The Boise housing market is on fire. Idaho’s capital and largest city has seen property values skyrocket. According to real estate firm We Know Boise, the median list price for the city is up 15.92%, the median sold price is up 17.56%, the price per square foot is up 14.72% and the median days on the market is down 10 days. The local market has been spurred by low rates, and out of state buyers are moving in from places like Seattle, Portland, and Silicon Valley looking for access to woodlands and mountains and freed by telecommuting from their ties to a hyper-expensive, crowded, coastal city.
Mortgage pros across the country were dealing with competitive markets and high volumes last year, but mortgage pros in Boise had a 2020 turned up to 11. Joseph Pattee (pictured), branch manager at Guild Mortgage in Boise, told MPA about how he managed these record volumes last year. He shared how he expanded his capacity to meet skyrocketing demand and how he equipped his clients to win in a hyper-competitive market. He also offered some of his longer-term outlooks for Boise and shared why he’s planning to stay a high-capacity operation going forward.
“It’s been a fun time to be in this industry in the valley here, and it’s also been really challenging,” Pattee said. “I think one of the most challenging things that we’re going through is just the sheer lack of inventory in both homes to purchase and homes to rent. The amount of people that need homes, just because of population aging, and growth, and because of people moving here, is just incredible.”
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Pattee prides himself on having met the capacity test presented by that demand last year. He believes that many loan officers are often so focused on generating leads that they don’t focus enough energy on fulfillment. He stressed that this year, he built the capacity to manage a huge quantity of volume. He doubled his operational staff, as well as increasing the size of his sales team. At the same time Pattee took a close look at his processes and worked hard to squeeze every bit of efficiency he could out of his operations, without forcing his team members to work 80-hour weeks.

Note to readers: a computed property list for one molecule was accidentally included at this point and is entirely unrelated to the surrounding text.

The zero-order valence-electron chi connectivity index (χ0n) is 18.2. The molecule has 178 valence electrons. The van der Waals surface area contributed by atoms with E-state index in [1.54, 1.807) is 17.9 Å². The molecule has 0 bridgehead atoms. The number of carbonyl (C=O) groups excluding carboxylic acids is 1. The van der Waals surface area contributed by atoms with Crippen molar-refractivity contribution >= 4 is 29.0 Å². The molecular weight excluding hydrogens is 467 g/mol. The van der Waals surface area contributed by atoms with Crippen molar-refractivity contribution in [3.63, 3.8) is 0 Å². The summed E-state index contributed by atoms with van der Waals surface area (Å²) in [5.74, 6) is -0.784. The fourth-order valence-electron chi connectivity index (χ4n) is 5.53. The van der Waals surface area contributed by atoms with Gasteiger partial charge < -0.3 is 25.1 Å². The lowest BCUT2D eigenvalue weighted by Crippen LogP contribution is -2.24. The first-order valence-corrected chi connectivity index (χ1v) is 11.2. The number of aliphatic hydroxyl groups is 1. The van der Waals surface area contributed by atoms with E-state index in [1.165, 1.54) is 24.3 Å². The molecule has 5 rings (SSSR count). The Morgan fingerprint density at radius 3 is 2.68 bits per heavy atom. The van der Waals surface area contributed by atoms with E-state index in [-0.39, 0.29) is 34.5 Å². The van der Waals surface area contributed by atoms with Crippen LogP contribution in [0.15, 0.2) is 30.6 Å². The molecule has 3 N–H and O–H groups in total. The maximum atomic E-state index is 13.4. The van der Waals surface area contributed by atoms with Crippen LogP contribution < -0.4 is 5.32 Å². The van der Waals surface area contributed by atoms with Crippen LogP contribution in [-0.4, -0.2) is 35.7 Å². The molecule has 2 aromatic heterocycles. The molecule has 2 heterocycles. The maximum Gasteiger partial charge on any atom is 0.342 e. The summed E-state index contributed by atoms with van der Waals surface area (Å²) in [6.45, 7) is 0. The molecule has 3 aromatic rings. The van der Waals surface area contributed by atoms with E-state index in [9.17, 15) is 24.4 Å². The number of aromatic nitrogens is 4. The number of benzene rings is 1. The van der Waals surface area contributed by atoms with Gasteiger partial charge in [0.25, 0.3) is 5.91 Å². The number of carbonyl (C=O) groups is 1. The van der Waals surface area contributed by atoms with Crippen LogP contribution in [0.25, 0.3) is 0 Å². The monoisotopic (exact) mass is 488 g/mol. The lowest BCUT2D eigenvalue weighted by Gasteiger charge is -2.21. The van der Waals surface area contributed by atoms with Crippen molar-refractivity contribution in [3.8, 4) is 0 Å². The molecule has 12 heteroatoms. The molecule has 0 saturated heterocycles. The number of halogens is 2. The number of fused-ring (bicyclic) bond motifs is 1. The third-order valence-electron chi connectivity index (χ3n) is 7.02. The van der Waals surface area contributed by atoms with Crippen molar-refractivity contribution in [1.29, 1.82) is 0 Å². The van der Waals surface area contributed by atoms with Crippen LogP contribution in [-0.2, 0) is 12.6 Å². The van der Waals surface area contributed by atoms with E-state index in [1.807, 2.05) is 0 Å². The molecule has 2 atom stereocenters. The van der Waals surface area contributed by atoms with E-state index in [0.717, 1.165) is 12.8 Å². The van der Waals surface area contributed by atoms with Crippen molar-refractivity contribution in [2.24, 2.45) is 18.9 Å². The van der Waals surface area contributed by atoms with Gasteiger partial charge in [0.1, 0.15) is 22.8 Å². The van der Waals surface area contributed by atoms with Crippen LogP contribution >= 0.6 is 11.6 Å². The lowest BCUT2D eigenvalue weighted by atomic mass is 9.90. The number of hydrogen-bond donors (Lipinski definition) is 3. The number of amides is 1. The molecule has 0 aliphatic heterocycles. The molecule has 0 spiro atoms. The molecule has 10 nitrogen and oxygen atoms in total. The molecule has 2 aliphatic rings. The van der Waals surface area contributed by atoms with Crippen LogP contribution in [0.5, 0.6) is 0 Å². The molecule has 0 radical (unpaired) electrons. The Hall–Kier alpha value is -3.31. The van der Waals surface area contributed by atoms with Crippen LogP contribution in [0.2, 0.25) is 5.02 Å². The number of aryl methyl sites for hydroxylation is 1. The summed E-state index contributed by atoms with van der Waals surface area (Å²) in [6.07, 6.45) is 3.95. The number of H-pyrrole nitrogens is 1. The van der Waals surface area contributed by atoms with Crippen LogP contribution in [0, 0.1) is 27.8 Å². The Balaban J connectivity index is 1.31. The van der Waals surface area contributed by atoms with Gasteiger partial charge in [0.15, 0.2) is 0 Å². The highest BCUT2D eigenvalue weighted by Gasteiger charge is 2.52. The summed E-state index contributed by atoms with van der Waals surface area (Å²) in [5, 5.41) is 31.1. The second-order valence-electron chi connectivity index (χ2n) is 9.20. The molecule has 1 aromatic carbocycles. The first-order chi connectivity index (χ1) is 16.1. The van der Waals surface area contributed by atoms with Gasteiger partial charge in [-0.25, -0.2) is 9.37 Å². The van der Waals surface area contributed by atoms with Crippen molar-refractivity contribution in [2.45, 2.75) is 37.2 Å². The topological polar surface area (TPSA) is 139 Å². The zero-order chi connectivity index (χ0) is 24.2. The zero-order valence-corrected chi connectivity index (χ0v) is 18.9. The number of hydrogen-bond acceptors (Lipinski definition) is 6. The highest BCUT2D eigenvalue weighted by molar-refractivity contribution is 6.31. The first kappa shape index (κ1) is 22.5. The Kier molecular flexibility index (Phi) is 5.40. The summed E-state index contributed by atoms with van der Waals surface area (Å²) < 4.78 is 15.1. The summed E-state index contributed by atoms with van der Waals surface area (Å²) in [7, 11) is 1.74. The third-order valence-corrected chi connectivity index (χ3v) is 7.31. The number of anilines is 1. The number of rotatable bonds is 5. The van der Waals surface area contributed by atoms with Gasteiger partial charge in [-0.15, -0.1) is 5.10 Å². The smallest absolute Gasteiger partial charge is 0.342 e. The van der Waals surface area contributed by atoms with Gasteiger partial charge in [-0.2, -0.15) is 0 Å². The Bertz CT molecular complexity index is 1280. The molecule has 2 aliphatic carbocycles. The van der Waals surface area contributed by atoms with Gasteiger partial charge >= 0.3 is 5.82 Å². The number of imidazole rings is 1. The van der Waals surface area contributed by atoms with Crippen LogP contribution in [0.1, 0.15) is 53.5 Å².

At the same time, Pattee’s clients were entering into extremely competitive sales and he knew they needed the best loans they could get in order to win. Pattee began by establishing strong relationships with those clients in order for them to show him their “whole hand.” With knowledge of exactly what his client is qualified for, Pattee could provide them with a financing arrangement that was fully underwritten, giving them a fighting chance in a market rife with huge cash offers. The extra steps he took on the front end were crucial when closing day came around.
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While Boise’s market is white-hot now, the pandemic-related conditions that contributed to its current frothy status might end. Pattee, however, is betting on an ongoing and sustainable level of volume in Boise for a while to come. He told MPA that he’s not planning to diminish his capacity any time soon, even if he feels a bit overstaffed during slower months.
“There are two ways to build a branch,” Pattee explained. “You can staff it based on the low point of the next 12 to 18 months, or you can staff it based on what you think the high point of the next 12 to 18 months is going to look like. The danger of staffing to the low point is you miss all the opportunities of the busier months and while it might feel uneasy as a branch manager to be overstaffed on a slow month, the profit made on the bigger month through all the extra loans you can do more than makes up for any lost revenue in smaller months. That’s what I have always tried to do.”